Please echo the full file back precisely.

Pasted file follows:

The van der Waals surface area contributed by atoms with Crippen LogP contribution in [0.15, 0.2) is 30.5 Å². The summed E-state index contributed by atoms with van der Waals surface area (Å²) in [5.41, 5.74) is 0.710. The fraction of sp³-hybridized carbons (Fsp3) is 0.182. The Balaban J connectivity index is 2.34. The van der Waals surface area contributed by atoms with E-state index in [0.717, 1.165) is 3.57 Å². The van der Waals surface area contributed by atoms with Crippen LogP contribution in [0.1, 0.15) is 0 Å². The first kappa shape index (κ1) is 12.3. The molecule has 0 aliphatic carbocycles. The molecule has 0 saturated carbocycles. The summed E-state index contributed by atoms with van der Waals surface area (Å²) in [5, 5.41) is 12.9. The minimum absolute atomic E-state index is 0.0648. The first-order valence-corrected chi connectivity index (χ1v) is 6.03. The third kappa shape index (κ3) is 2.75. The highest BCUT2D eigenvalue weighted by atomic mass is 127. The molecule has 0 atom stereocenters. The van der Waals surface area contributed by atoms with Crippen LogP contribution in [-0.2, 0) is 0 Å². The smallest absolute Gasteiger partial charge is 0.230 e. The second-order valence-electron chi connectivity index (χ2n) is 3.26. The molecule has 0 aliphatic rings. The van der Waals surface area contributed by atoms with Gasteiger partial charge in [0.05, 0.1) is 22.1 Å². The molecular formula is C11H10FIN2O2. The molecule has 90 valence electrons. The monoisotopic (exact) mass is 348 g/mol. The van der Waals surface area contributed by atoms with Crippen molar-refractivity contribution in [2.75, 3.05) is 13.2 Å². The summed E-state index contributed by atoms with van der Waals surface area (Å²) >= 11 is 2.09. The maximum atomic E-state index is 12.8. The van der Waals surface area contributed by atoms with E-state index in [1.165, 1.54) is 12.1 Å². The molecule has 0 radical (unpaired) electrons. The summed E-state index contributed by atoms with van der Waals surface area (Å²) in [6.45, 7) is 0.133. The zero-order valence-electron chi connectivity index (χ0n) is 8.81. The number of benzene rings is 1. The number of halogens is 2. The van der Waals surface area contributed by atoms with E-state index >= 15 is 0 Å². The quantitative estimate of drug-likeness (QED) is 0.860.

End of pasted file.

The van der Waals surface area contributed by atoms with Crippen LogP contribution in [0.15, 0.2) is 30.5 Å². The summed E-state index contributed by atoms with van der Waals surface area (Å²) in [5.41, 5.74) is 0.710. The fraction of sp³-hybridized carbons (Fsp3) is 0.182. The Balaban J connectivity index is 2.34. The van der Waals surface area contributed by atoms with E-state index in [0.717, 1.165) is 3.57 Å². The van der Waals surface area contributed by atoms with Crippen LogP contribution in [0.1, 0.15) is 0 Å². The first kappa shape index (κ1) is 12.3. The molecule has 0 aliphatic carbocycles. The molecule has 0 saturated carbocycles. The summed E-state index contributed by atoms with van der Waals surface area (Å²) in [5, 5.41) is 12.9. The minimum absolute atomic E-state index is 0.0648. The first-order valence-corrected chi connectivity index (χ1v) is 6.03. The third kappa shape index (κ3) is 2.75. The highest BCUT2D eigenvalue weighted by atomic mass is 127. The molecule has 0 atom stereocenters. The van der Waals surface area contributed by atoms with Crippen LogP contribution in [-0.2, 0) is 0 Å². The smallest absolute Gasteiger partial charge is 0.230 e. The second-order valence-electron chi connectivity index (χ2n) is 3.26. The molecule has 0 aliphatic rings. The van der Waals surface area contributed by atoms with Gasteiger partial charge in [0.05, 0.1) is 22.1 Å². The molecular formula is C11H10FIN2O2. The molecule has 90 valence electrons. The monoisotopic (exact) mass is 348 g/mol. The van der Waals surface area contributed by atoms with Crippen molar-refractivity contribution in [2.75, 3.05) is 13.2 Å². The summed E-state index contributed by atoms with van der Waals surface area (Å²) >= 11 is 2.09. The maximum atomic E-state index is 12.8. The van der Waals surface area contributed by atoms with E-state index in [1.165, 1.54) is 12.1 Å². The molecule has 0 radical (unpaired) electrons. The summed E-state index contributed by atoms with van der Waals surface area (Å²) in [6.45, 7) is 0.133. The zero-order valence-electron chi connectivity index (χ0n) is 8.81. The number of benzene rings is 1. The number of halogens is 2. The van der Waals surface area contributed by atoms with E-state index >= 15 is 0 Å². The quantitative estimate of drug-likeness (QED) is 0.860.